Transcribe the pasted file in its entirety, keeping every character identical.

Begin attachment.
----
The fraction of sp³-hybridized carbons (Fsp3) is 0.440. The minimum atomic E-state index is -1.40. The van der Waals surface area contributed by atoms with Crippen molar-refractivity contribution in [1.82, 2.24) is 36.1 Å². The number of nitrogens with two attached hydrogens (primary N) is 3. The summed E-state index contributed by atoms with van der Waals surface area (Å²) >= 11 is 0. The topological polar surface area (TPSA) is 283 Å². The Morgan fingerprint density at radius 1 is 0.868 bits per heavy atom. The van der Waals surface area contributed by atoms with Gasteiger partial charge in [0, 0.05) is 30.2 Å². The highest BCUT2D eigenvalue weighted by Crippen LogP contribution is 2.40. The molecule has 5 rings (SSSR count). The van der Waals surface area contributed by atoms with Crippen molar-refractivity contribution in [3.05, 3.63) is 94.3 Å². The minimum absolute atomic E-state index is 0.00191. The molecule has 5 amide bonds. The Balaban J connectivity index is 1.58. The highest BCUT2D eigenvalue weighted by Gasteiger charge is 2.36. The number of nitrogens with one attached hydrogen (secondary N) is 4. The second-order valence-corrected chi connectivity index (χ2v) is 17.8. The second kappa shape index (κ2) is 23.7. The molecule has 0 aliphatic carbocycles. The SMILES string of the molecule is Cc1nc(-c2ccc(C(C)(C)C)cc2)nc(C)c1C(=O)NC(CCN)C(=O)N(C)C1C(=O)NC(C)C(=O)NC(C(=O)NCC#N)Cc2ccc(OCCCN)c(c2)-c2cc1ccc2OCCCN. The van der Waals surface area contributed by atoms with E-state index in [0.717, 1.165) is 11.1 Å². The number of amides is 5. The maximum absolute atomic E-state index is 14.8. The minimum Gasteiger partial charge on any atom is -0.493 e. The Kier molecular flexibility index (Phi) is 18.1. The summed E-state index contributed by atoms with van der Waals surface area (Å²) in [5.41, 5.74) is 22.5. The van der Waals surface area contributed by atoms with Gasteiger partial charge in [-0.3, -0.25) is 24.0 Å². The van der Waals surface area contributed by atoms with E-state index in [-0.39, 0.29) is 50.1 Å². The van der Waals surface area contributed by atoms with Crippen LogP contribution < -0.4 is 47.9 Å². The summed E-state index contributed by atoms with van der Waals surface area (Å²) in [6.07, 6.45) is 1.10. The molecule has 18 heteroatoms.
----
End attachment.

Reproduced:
The fraction of sp³-hybridized carbons (Fsp3) is 0.440. The minimum atomic E-state index is -1.40. The van der Waals surface area contributed by atoms with Crippen molar-refractivity contribution in [1.82, 2.24) is 36.1 Å². The number of nitrogens with two attached hydrogens (primary N) is 3. The summed E-state index contributed by atoms with van der Waals surface area (Å²) >= 11 is 0. The topological polar surface area (TPSA) is 283 Å². The Morgan fingerprint density at radius 1 is 0.868 bits per heavy atom. The van der Waals surface area contributed by atoms with Gasteiger partial charge in [0, 0.05) is 30.2 Å². The highest BCUT2D eigenvalue weighted by Crippen LogP contribution is 2.40. The molecule has 5 rings (SSSR count). The van der Waals surface area contributed by atoms with Crippen molar-refractivity contribution in [3.05, 3.63) is 94.3 Å². The minimum absolute atomic E-state index is 0.00191. The molecule has 5 amide bonds. The Balaban J connectivity index is 1.58. The highest BCUT2D eigenvalue weighted by Gasteiger charge is 2.36. The number of nitrogens with one attached hydrogen (secondary N) is 4. The second-order valence-corrected chi connectivity index (χ2v) is 17.8. The second kappa shape index (κ2) is 23.7. The molecule has 0 aliphatic carbocycles. The SMILES string of the molecule is Cc1nc(-c2ccc(C(C)(C)C)cc2)nc(C)c1C(=O)NC(CCN)C(=O)N(C)C1C(=O)NC(C)C(=O)NC(C(=O)NCC#N)Cc2ccc(OCCCN)c(c2)-c2cc1ccc2OCCCN. The van der Waals surface area contributed by atoms with E-state index in [0.717, 1.165) is 11.1 Å². The number of amides is 5. The maximum absolute atomic E-state index is 14.8. The minimum Gasteiger partial charge on any atom is -0.493 e. The Kier molecular flexibility index (Phi) is 18.1. The summed E-state index contributed by atoms with van der Waals surface area (Å²) in [5.41, 5.74) is 22.5. The van der Waals surface area contributed by atoms with Gasteiger partial charge in [-0.3, -0.25) is 24.0 Å². The van der Waals surface area contributed by atoms with E-state index in [-0.39, 0.29) is 50.1 Å². The van der Waals surface area contributed by atoms with Crippen LogP contribution < -0.4 is 47.9 Å². The summed E-state index contributed by atoms with van der Waals surface area (Å²) in [6.07, 6.45) is 1.10. The molecule has 18 heteroatoms.